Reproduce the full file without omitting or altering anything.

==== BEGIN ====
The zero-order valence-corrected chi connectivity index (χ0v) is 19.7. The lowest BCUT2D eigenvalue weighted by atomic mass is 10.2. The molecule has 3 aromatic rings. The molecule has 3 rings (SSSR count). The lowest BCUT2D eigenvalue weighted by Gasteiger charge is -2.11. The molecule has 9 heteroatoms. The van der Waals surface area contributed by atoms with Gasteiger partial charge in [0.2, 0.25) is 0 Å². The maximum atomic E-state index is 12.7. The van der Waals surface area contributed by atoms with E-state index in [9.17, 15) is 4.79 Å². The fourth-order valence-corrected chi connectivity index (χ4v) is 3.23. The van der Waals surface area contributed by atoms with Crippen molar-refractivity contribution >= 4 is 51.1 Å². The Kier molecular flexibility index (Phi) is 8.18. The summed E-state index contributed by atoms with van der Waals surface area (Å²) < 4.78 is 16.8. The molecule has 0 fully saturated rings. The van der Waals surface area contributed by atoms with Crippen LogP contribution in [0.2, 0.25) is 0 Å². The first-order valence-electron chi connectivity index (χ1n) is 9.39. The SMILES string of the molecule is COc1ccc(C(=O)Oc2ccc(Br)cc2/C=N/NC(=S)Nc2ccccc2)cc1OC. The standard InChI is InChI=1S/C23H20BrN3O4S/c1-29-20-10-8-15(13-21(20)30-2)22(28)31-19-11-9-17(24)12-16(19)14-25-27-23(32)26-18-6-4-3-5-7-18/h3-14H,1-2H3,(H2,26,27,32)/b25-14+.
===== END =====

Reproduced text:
The zero-order valence-corrected chi connectivity index (χ0v) is 19.7. The lowest BCUT2D eigenvalue weighted by atomic mass is 10.2. The molecule has 3 aromatic rings. The molecule has 3 rings (SSSR count). The lowest BCUT2D eigenvalue weighted by Gasteiger charge is -2.11. The molecule has 9 heteroatoms. The van der Waals surface area contributed by atoms with Gasteiger partial charge in [0.2, 0.25) is 0 Å². The maximum atomic E-state index is 12.7. The van der Waals surface area contributed by atoms with E-state index in [9.17, 15) is 4.79 Å². The fourth-order valence-corrected chi connectivity index (χ4v) is 3.23. The van der Waals surface area contributed by atoms with Crippen molar-refractivity contribution >= 4 is 51.1 Å². The Kier molecular flexibility index (Phi) is 8.18. The summed E-state index contributed by atoms with van der Waals surface area (Å²) < 4.78 is 16.8. The molecule has 0 fully saturated rings. The van der Waals surface area contributed by atoms with Crippen LogP contribution in [0.2, 0.25) is 0 Å². The first-order valence-electron chi connectivity index (χ1n) is 9.39. The SMILES string of the molecule is COc1ccc(C(=O)Oc2ccc(Br)cc2/C=N/NC(=S)Nc2ccccc2)cc1OC. The standard InChI is InChI=1S/C23H20BrN3O4S/c1-29-20-10-8-15(13-21(20)30-2)22(28)31-19-11-9-17(24)12-16(19)14-25-27-23(32)26-18-6-4-3-5-7-18/h3-14H,1-2H3,(H2,26,27,32)/b25-14+.